On a treasure hunt for seagrasses

A guest blog by Angela Quiros

I am riding in a 12-foot wooden boat, or banca, watching its bamboo outriggers on either side cut smoothly through the warm Pacific waters off Negros island in the Philippines. I can barely hear the lap of water against the colorfully painted side-board of our banca because the inboard tractor engine is ratatating while it propels us forward. Occasionally, I use the bottom half of a 2-liter coke bottle to scoop out water.

We are not tourists on this voyage; our banca is loaded with snorkelling gear, transect tapes, quadrats, slates, mesh bags and floats, all tools of a marine biologist’s trade. We are searching for seagrasses. I relay our request to our captain, and he is surprised. He asks why we didn’t want to snorkel in the coral reefs, instead. I said the seagrasses are also beautiful.

Seagrass provide important ecosystem services to coastal communities. In the Philippines, seagrasses are an important habitat for small-scale fisheries. This video highlights the beauty and importance of this disappearing resource. Credits for seagrass video: Corianna Hume-Flannery, Chelsea Nelson, T.E. Angela L. Quiros

In the tropics, seagrasses are the ugly stepsister to coral reefs. As a child, I observed resort owners pulling up seagrass in front of their properties, thinking it made the waters muddy. On the contrary, seagrasses have extensive below-ground networks of rhizomes and roots which anchor sediment, add oxygen to the water and sediment, and actually improve water clarity. Seagrasses also protect the coast from storms, dampen the strength of waves, and provide a home for many juvenile fish and invertebrates that entertain ocean-going tourists! These fish and invertebrates are an important source of food and income for low-income coastal communities. Our captain is a fisherman, and he regularly takes his banca to the seagrass beds to set gillnets for rabbitfish, parrotfish and emperor fish that hide and feed among the seagrasses. Despite their importance, seagrasses are threatened by coastal development and overexploitation, and seagrass area is on the decline worldwide.

Our mission was to explore the Philippine islands: traveling by banca, bus, plane, automobile, golf cart, and cargo vessel to find seagrass beds to survey. Why?

The question came about when I was on a similar boat, though not as small as my field chariot. We were ratatating among islands (again) - and our captain pointed us to a marine protected area or MPA, an area of the ocean set aside for conservation. I asked why they were putting an MPA right next to an island that was being overrun with development. MPAs have no fences. They cannot control what goes on outside their boundaries; that was the crux of my question. MPAs may protect seagrasses from fishing pressures, but cannot do anything about sediment, nutrients, and water pollution that easily flow into and out of MPAs.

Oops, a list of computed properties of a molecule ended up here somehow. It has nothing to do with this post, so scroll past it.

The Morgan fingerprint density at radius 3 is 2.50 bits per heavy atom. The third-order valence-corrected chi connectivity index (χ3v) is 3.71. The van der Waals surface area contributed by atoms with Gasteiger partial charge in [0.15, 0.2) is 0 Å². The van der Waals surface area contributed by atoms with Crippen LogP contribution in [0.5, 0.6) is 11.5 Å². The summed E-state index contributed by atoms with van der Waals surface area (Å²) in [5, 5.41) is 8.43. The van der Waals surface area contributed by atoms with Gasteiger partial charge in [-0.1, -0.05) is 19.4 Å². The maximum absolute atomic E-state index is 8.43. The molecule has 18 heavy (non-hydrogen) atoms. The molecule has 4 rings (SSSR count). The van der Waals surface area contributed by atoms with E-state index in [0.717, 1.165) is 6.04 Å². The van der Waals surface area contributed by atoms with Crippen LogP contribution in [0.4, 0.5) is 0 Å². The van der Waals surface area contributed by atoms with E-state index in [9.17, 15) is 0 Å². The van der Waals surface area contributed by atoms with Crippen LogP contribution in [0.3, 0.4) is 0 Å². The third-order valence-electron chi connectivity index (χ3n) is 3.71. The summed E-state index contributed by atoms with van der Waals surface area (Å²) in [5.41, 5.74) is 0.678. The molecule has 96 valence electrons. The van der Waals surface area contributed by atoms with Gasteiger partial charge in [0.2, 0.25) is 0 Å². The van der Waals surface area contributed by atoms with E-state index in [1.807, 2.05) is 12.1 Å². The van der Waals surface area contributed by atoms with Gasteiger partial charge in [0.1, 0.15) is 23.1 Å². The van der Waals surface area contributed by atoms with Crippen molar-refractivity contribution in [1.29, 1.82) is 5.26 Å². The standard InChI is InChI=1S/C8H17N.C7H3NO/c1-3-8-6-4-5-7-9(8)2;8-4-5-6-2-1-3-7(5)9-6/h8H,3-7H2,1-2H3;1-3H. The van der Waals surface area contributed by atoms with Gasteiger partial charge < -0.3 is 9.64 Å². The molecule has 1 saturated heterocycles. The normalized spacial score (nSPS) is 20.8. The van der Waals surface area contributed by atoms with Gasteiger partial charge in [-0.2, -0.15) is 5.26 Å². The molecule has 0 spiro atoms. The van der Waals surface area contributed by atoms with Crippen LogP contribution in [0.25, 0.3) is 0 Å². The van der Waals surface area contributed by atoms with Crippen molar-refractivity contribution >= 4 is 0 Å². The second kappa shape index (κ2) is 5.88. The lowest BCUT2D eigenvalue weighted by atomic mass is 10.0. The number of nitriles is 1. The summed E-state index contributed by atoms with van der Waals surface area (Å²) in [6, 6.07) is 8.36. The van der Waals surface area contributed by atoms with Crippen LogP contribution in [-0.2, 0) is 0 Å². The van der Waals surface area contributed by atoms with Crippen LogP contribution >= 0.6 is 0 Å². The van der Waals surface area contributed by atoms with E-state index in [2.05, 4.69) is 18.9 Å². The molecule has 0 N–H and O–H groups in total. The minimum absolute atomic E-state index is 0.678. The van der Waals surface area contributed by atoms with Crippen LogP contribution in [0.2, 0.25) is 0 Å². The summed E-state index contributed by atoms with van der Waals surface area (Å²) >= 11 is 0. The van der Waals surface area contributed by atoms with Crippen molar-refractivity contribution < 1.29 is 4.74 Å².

What if we were to find MPAs next to terrestrial protected areas, where human uses such as development, agriculture and deforestation can be managed? Will those MPAs be “healthier”? My team set out on a treasure hunt for seagrass beds inside and outside MPAs, next to islands with and without terrestrial protection all over the 7,100 islands of the Philippines.

Back on that banca, our captain finds us our treasure. We motor onto the beach and gather our gear. I tell him we will take around three hours to survey snorkel around this underwater meadow and survey for seagrass, fish and invertebrates. Our captain looks at us and shrugs - Fine by me, why you want to touch your nose to those plants for that long is your business.

Author Angela Quiros is a PhD student in Ecology and Evolutionary Biology at UCSC

Acknowledgements for Field help: Nancio Gaston, Harriette Laroco, Leah May Llontes, Louie Vargas, Vicky Zayco (2010 field crew). Woody Aguirre, Mia Caniza, Angelica Chan, Nancio Gaston, Nissa Kriedler, Jappy Lim, Leah May Llontes, Rae Matsumoto, Ronald Zayco (2011 field crew). Jordan Hardy, Leslie Hart, Cori Hume-Flannery, Ian Jacobson, Rae Matsumoto, Lauren Smith, Nico Reichert, Gina Reyes, Dena Spatz (2012 field crew).
Local sponsors: Alaminos Mayor’s Office, Sagay Mayor’s Office, Philippine Reef & Rainforest Foundation, Inc., Lopez Sugar Corporation, Cecile Yulo Locsin, Alphaland Corporation, CAPOceans, Cordova Mayorʼs Office, Hikari South Sea Pearls, Project Seahorse, University of the Philippines Bolinao Marine Lab. Land support: Pilar Quiros, Miguel A. Y Quiros, Berning Valdez, Gerry Ledesma, Miren & Tomas Zayco. Academic support: Don Croll, Bernie Tershie, Pete Raimondi, Mike Beck, Miguel Fortes. Funding: WWF Kathryn-Fuller Foundation, PADI Foundation, UCSC Ecology and Evolutionary Biology Department, UCSC Graduate Division, Friends of Long Marine Lab, Re-entry Student’s Scholarship through the UCSC Women’s Club, CenTREAD, Myer’s Trust Foundation, Marilyn C. & Raymond E. Davis Scholarship.